The End Of Handwriting?

I've written before on how I have pretty much stopped writing anything with pencil/pen and paper. These days the only things I use a pen for are to sign credit card receipts and the very occasional check. For all that, I assumed that I was an outlier, perhaps bordering on the eccentric. But maybe not; Anne Trubek has an interesting article over at Miller-McCune in which she argues that Handwriting Is History.

It turns out that people are very emotional about the subject. Some invest good handwriting with a moral dimension and equate the end of handwriting with the end times. An earlier article by Trubek along the same lines encountered vehement opposition and extremely hostile comments. Still, there's no denying that cursive handwriting is on the wane—I haven't used it since elementary school—and children today simply aren't learning it.

That's interesting but the larger question is whether even printing will eventually die out. On the one hand, as my own experience shows, it's perfectly possible to get by without pen and paper. Indeed, I believe you're better off that way. You can get your thoughts recorded much more quickly and keep them around in searchable form without the clutter of files and stacks of paper. Already, things like the Starbucks iPhone app are pointing the way to the end of credit card receipts and it's almost certain that the next generation of smart phones will have NFC capabilities that will hasten the demise of the credit card system as it exists today.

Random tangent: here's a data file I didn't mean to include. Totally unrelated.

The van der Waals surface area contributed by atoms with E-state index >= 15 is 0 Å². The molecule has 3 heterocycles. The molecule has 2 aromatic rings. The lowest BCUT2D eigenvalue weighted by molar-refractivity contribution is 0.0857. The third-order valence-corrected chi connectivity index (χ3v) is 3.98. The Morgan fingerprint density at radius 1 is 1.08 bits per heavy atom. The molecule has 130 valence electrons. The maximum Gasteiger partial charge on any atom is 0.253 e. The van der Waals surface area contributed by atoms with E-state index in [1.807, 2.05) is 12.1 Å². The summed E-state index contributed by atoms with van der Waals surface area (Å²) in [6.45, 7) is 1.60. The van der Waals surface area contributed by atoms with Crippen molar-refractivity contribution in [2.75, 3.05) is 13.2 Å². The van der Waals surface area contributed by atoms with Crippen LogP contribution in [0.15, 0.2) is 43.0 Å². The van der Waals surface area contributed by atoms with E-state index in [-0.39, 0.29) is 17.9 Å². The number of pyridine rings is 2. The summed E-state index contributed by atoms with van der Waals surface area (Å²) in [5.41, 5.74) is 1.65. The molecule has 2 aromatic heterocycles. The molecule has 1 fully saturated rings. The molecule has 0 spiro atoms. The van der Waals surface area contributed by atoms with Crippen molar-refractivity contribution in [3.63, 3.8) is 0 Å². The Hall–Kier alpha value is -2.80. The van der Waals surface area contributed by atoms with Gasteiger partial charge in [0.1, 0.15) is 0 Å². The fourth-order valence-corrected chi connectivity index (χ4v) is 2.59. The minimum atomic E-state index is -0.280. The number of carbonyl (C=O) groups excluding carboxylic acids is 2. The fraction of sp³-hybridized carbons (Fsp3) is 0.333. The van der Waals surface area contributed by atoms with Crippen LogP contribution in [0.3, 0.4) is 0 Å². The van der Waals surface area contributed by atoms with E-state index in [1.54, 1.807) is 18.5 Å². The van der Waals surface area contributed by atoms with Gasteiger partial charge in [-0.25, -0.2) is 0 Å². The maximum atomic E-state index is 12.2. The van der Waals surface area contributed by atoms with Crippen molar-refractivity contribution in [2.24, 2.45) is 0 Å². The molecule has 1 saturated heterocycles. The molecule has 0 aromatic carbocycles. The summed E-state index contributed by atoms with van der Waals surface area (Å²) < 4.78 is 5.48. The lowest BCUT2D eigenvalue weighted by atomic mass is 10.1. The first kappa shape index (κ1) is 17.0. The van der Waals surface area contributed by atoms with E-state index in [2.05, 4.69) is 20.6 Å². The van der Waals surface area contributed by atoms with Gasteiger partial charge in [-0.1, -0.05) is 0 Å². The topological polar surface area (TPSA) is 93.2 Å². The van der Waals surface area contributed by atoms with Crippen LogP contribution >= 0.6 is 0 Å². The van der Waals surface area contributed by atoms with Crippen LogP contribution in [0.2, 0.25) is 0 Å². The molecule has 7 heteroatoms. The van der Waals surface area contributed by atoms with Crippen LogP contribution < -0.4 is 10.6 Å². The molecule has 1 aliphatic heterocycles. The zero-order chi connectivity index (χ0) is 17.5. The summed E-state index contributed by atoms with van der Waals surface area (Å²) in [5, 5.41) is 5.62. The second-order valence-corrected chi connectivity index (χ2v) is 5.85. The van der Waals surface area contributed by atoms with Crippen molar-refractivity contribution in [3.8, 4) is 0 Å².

On the other hand, it's hard to imagine doing mathematics without pencil and paper. Perhaps that's just a failure of imagination on my part—look at Mathematica, after all. If I had to guess, I'd bet that handwriting is heading where physical books are: neither will die out completely but will survive in niches that the ordinary person will find quaintly charming. What do you think? Will handwriting die out or will it, like rock and roll, always be?

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